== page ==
Poetry of Kansas
 

The Cow-Boy.

Ho, for the cow-boy,
        Brimming o'er with glee,
As merry as the larks
        With their glad tut-i-lee;
Upon his little pony,
        Swift as any deer;
Everything within is peace,
        He has no cause of fear.
 
Ho, for the cow-boy,
        Gliding to and fro,
Skimming o'er the prairie
        Swifter than the crow.,
After the rabbit,
        After the quail;
Running, chasing, driving,
        Through sunshine, rain or hail.
 
Ho, for the cow-boy,
        Sailing through the air,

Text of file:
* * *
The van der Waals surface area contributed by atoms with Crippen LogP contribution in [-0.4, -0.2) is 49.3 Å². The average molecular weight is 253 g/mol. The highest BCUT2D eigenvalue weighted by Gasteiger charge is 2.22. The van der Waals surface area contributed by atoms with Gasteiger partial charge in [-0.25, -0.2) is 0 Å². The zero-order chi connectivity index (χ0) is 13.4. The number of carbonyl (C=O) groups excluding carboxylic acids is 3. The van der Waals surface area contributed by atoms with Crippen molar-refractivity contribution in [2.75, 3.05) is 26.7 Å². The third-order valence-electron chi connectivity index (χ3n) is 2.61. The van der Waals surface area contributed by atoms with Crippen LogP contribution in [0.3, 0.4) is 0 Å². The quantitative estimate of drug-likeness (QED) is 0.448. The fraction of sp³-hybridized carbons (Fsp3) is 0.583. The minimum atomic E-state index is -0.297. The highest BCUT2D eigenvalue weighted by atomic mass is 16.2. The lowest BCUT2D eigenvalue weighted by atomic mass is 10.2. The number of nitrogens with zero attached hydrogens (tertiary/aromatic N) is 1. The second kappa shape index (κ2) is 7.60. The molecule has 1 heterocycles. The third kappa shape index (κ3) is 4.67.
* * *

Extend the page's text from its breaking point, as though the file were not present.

Keeping watch o' er all
        Entrusted to his care.
No millionaire so light,
        No musician half so gay;
For he, when in the saddle,
        Can ride all care away.
 
Ho, for the cow-boy,
        When for home he goes;
His cot's of freshest hay,
        Yet slumbers sound, he knows.
What a life of healthy pleasure,
        Of enjoyment full and free; So
I, a cow-boy henceforth,
        Would fain forever be.
 98-99

__James Wilkinson.

Hours in Dreamland
James Wilkinson
(Buffalo: The Peter Paul Book Company. 1896)
Pages 98-99

 
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September 5, 2002 / John & Susan Howell / Wichita, Kansas / howell@kotn.org

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